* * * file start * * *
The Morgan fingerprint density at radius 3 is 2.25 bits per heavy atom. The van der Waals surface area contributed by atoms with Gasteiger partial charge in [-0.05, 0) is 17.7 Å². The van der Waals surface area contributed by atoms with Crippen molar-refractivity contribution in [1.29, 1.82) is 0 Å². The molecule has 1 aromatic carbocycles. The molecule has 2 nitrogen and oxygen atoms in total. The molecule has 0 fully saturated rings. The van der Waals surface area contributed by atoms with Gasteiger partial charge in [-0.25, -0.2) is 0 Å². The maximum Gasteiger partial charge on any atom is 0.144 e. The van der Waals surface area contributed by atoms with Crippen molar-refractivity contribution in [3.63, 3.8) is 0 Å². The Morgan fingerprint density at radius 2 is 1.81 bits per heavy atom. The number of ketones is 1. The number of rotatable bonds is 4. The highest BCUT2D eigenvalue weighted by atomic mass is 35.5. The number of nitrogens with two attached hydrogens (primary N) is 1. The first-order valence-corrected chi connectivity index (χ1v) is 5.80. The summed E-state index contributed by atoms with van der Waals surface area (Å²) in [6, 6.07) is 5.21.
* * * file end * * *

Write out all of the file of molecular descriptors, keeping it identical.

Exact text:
The Morgan fingerprint density at radius 3 is 2.25 bits per heavy atom. The van der Waals surface area contributed by atoms with Gasteiger partial charge in [-0.05, 0) is 17.7 Å². The van der Waals surface area contributed by atoms with Crippen molar-refractivity contribution in [1.29, 1.82) is 0 Å². The molecule has 1 aromatic carbocycles. The molecule has 2 nitrogen and oxygen atoms in total. The molecule has 0 fully saturated rings. The van der Waals surface area contributed by atoms with Gasteiger partial charge in [-0.25, -0.2) is 0 Å². The maximum Gasteiger partial charge on any atom is 0.144 e. The van der Waals surface area contributed by atoms with Crippen molar-refractivity contribution in [3.63, 3.8) is 0 Å². The Morgan fingerprint density at radius 2 is 1.81 bits per heavy atom. The number of ketones is 1. The number of rotatable bonds is 4. The highest BCUT2D eigenvalue weighted by atomic mass is 35.5. The number of nitrogens with two attached hydrogens (primary N) is 1. The first-order valence-corrected chi connectivity index (χ1v) is 5.80. The summed E-state index contributed by atoms with van der Waals surface area (Å²) in [6, 6.07) is 5.21.